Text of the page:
Back to Frankfurt on the train, into forecast cold and stormy weather, which turned out to be lightly cloudy skies with a touch of sun. The bad stuff returned right after we left. Frankfurt is more than 2,000 years old and, had you not done your research, you might expect a warren of winding medieval streets. Those were destroyed in the war, and Frankfurt now is an almost entirely modern city with Manhattan-like skyscrapers like no other city in Germany. Even the beautiful old Roemer marketplace, with its half-timbered buildings and 13th-century chapel, where we were married 45 years ago, was rebuilt after World War II. The Roemer is well worth a visit. Still, Frankfurt today is in a frenzy of construction, and cranes, jackhammers and dust take some of its luster off for the present.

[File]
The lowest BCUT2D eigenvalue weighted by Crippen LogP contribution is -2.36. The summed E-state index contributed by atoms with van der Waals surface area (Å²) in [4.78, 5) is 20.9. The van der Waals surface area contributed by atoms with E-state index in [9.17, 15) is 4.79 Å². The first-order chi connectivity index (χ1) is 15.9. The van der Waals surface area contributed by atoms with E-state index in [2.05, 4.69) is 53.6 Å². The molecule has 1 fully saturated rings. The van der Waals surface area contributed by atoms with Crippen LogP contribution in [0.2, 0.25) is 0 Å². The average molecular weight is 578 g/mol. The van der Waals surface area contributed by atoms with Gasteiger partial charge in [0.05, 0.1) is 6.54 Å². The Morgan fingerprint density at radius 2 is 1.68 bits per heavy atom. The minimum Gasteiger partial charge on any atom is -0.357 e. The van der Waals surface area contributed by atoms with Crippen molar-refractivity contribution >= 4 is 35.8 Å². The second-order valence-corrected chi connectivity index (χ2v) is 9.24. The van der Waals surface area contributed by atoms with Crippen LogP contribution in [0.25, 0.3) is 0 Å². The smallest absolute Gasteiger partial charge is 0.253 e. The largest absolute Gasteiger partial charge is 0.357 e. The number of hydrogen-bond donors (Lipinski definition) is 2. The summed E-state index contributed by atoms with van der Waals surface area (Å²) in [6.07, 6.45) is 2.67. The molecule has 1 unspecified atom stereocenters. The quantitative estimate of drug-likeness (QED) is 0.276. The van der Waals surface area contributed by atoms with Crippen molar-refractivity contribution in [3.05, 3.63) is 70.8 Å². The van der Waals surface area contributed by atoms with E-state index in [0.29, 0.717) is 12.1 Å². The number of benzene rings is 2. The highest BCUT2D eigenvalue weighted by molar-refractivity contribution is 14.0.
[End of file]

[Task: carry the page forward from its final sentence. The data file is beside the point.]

Back on the S-bahn train to the enormous and confusing Frankfurt airport, back on the plane, and back to weeds flourishing in a garden nourished by the same beaming sun, now accompanied by a heavy dose of humidity. Nice to be home, though, and know how to operate the shower.
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Our Europe fix: Munich, Frankfurt